4. Paper by the Officer in Charge of Tunisian Affairs (Stackhouse)0


—Despite many present uncertainties in the North African picture, the West’s position now is substantially better than could have been foreseen only a little over a year ago during the final throes of the Algerian War. That war left its scars on the West’s relations with the area as the increased Bloc presence there attests. But the War’s end has permitted the end of what was for many of North Africa’s governing elite a painful estrangement. They have actively sought to resume close ties with Western Europe. France has risen to its opportunities and has actively pursued policies of rapprochement with each of the North African countries (though traces of vindictiveness are discernible in the manner in which they are going about their Bizerte military installation shutdown). The United States and other Western European countries have similarly contributed [Page 6] to a reinforcement of the North African swing toward the West. For the United States the problem has become less one of finding means to build North African-European relationships than to discern ways to encourage and perpetuate ties now in existence, while at the same time defining and carrying out a supplemental role consistent with US interests and objectives.
—The Bloc, too, has found a different situation in the area than it probably anticipated a year ago. Morocco and Tunisia are less hospitable to Bloc overtures than they were under the stresses of the Algerian War. Algeria remains a relatively soft target for the Bloc but has not become, as was conceivable a year ago, a beachhead for Bloc domination of North Africa. In all three countries an intense pride in independence has been a barrier to the Bloc. Faced with stickier going than expected, the Bloc has not made a major resource commitment to subvert the area. Its interest remains high, however, and we may expect the Bloc to continue to be attracted by the opportunities this important strategic area offers. At the moment Algeria is particularly vulnerable; the Bloc has not been remiss and recent months have seen a substantially increased Bloc presence there.

—In quantitative terms, the American presence in the area tends to decline. The Algerian War’s end has sharply reduced the danger of a sudden North African spin into the Bloc orbit. Western Europe, again politically acceptable in the area, is helping to take up the assistance slack in Morocco and Algeria. Our assistance to Tunisia represents a major contribution to a soundly conceived development plan, but Western European aid is increasing. Our strategic presence likewise is declining as our SAC operation is pulled out of Morocco. All of this adumbrates a smaller US material involvement in the area and lessens the possibility that we will face assuming the major share in foreign assistance to North Africa.

There is nothing here, however, to lull the US into a false sense of security. Deep-seated economic and political forces bid fair to keep the area disturbed. Morocco’s King seems to be in control but his efforts to set his rule in a democratic, constitutional frame, in which he would remain pre-eminent, are encountering disruptive opposition. The political foundations of newly independent Algeria are still settling as Ben Bella goes about eliminating rivals, consolidating his power and attempting to cope with Algeria’s massive economic problems. Tunisia appears relatively serene, but only last December it was shaken by a plot aiming at Bourguiba’s assassination, and opposition voices continue to be heard. Bloc interest persists and a flexible US policy, alert to the special and not always predictable demands of the troubled period through which North Africa is passing, is essential to protect US interests in the area.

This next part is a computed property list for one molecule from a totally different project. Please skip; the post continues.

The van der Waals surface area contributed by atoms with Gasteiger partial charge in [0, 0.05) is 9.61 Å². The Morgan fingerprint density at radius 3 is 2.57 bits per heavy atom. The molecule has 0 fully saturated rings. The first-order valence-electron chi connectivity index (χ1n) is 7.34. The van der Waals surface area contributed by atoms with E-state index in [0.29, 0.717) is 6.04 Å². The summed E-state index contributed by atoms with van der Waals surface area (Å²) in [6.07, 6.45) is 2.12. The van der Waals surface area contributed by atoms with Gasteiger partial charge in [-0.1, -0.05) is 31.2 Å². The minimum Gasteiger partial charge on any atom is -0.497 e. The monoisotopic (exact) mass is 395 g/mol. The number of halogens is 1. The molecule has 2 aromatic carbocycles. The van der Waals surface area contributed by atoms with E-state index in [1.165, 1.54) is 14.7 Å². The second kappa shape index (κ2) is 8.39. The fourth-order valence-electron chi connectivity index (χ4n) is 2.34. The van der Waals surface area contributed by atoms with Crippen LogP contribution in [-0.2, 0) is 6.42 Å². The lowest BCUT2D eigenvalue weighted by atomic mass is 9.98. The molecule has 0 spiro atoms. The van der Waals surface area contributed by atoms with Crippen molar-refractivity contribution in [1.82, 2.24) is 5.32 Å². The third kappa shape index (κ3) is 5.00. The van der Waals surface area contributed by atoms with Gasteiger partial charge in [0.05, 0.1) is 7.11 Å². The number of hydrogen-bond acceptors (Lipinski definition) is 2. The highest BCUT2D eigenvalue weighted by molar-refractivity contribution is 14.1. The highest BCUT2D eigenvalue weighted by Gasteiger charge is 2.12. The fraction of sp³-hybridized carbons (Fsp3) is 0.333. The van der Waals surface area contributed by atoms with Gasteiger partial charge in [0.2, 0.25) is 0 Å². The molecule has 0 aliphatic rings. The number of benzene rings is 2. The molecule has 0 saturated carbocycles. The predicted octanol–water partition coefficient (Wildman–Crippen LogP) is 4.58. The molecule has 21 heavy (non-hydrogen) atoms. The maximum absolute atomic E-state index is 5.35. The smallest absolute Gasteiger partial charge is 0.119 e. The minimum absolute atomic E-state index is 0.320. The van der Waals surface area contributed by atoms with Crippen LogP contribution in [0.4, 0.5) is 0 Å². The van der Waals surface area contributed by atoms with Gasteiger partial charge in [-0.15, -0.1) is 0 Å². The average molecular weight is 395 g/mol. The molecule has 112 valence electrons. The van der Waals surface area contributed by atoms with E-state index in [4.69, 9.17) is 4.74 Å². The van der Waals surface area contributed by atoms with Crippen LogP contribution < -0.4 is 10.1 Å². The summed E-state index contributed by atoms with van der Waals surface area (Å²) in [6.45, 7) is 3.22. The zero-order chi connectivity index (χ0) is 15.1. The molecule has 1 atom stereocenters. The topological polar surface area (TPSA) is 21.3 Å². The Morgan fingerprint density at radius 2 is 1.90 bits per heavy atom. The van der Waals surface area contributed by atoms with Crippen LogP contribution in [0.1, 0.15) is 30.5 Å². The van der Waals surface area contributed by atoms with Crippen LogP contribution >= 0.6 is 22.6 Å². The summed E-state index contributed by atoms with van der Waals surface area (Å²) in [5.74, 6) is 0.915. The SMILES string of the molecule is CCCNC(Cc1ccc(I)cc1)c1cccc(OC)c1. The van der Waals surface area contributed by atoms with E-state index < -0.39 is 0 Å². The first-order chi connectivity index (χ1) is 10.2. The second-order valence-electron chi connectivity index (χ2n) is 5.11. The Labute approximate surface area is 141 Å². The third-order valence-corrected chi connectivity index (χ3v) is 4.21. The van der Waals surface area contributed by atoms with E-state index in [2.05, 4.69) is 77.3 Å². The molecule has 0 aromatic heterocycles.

—Talk of North African unity has been more abundant since the end of the Algerian War, but objective analysis discloses little basis for anticipating such a development in any comprehensive form, embracing spheres of major economic and political interest. Political differences, often tied to personal rivalries among leaders, cut deeply. The parallel nature of North African economies gives little real incentive to broad scale, intimate economic cooperation, though the desirability of offering a common front to the challenge of the Common Market may provide a spur to cooperation in limited areas. North African nations clearly intend to pursue their destinies in the near future through national channels; it behooves the United States to continue to address itself to the nations of the area as individual entities and to appraise any proposed US involvement in regional undertakings first from the standpoint of our relations with the individual nations involved.
—The skeptical view we take of chances for comprehensive North African unity should not imply hostility for the concept. We look with favor on North African efforts to promote greater regional cooperation and greater cooperation with Western Europe. Such efforts—under leadership not substantially less well disposed toward the West than that presently in control—will tend strongly to damp intra-regional tensions and strengthen the region in all respects against external threats. We can conceive of instances in which US assistance could be helpful. But, given the lack of forceful momentum behind North African unity at present, we would be badly miscast in a leading role in a halting process whose final issue is so uncertain. North African unity, though desirable, is not the key to the achievement of US aims in the area; we are wise to leave unity initiatives to the North Africans themselves.
  1. Source: Department of State, S/P Files: Lot 70 D 199, AF-1963. Confidential. A handwritten marginal notation on the source text indicates that the paper was discussed at the Secretary’s Policy Planning meeting on July 30.